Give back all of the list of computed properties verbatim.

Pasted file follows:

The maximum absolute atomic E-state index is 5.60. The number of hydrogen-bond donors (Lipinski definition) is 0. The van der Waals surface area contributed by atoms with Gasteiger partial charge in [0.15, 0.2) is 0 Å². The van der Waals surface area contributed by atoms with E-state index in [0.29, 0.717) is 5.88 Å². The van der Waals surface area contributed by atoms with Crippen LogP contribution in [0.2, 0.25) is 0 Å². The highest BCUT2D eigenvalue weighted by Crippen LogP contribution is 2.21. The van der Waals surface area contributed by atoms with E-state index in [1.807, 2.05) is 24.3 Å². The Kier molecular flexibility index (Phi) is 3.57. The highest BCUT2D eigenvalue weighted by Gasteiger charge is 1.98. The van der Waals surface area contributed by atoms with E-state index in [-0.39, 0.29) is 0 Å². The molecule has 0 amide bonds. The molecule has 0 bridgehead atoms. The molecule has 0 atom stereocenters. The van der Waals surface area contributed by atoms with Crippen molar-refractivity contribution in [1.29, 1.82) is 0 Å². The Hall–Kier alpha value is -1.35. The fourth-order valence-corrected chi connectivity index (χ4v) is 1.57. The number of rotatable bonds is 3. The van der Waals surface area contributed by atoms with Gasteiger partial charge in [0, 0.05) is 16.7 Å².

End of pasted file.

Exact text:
The maximum absolute atomic E-state index is 5.60. The number of hydrogen-bond donors (Lipinski definition) is 0. The van der Waals surface area contributed by atoms with Gasteiger partial charge in [0.15, 0.2) is 0 Å². The van der Waals surface area contributed by atoms with E-state index in [0.29, 0.717) is 5.88 Å². The van der Waals surface area contributed by atoms with Crippen LogP contribution in [0.2, 0.25) is 0 Å². The highest BCUT2D eigenvalue weighted by Crippen LogP contribution is 2.21. The van der Waals surface area contributed by atoms with E-state index in [1.807, 2.05) is 24.3 Å². The Kier molecular flexibility index (Phi) is 3.57. The highest BCUT2D eigenvalue weighted by Gasteiger charge is 1.98. The van der Waals surface area contributed by atoms with E-state index in [-0.39, 0.29) is 0 Å². The molecule has 0 amide bonds. The molecule has 0 bridgehead atoms. The molecule has 0 atom stereocenters. The van der Waals surface area contributed by atoms with Crippen molar-refractivity contribution in [1.29, 1.82) is 0 Å². The Hall–Kier alpha value is -1.35. The fourth-order valence-corrected chi connectivity index (χ4v) is 1.57. The number of rotatable bonds is 3. The van der Waals surface area contributed by atoms with Gasteiger partial charge in [0, 0.05) is 16.7 Å².